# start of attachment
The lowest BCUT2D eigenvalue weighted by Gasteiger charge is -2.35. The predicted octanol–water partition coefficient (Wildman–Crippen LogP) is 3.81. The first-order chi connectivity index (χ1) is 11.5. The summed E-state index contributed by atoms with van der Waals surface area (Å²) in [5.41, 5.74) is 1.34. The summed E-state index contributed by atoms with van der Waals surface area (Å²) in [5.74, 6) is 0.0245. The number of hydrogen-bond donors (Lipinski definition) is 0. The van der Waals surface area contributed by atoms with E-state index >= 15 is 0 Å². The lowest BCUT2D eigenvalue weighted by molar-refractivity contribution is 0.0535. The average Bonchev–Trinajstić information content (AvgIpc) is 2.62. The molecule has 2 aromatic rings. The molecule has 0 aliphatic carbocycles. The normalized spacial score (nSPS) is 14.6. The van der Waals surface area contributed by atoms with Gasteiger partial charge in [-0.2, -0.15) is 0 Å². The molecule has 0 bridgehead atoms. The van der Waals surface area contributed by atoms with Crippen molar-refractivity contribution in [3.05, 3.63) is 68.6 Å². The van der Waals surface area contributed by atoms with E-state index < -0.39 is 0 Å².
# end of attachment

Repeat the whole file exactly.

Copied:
The lowest BCUT2D eigenvalue weighted by Gasteiger charge is -2.35. The predicted octanol–water partition coefficient (Wildman–Crippen LogP) is 3.81. The first-order chi connectivity index (χ1) is 11.5. The summed E-state index contributed by atoms with van der Waals surface area (Å²) in [5.41, 5.74) is 1.34. The summed E-state index contributed by atoms with van der Waals surface area (Å²) in [5.74, 6) is 0.0245. The number of hydrogen-bond donors (Lipinski definition) is 0. The van der Waals surface area contributed by atoms with E-state index >= 15 is 0 Å². The lowest BCUT2D eigenvalue weighted by molar-refractivity contribution is 0.0535. The average Bonchev–Trinajstić information content (AvgIpc) is 2.62. The molecule has 2 aromatic rings. The molecule has 0 aliphatic carbocycles. The normalized spacial score (nSPS) is 14.6. The van der Waals surface area contributed by atoms with Gasteiger partial charge in [-0.2, -0.15) is 0 Å². The molecule has 0 bridgehead atoms. The van der Waals surface area contributed by atoms with Crippen molar-refractivity contribution in [3.05, 3.63) is 68.6 Å². The van der Waals surface area contributed by atoms with E-state index < -0.39 is 0 Å².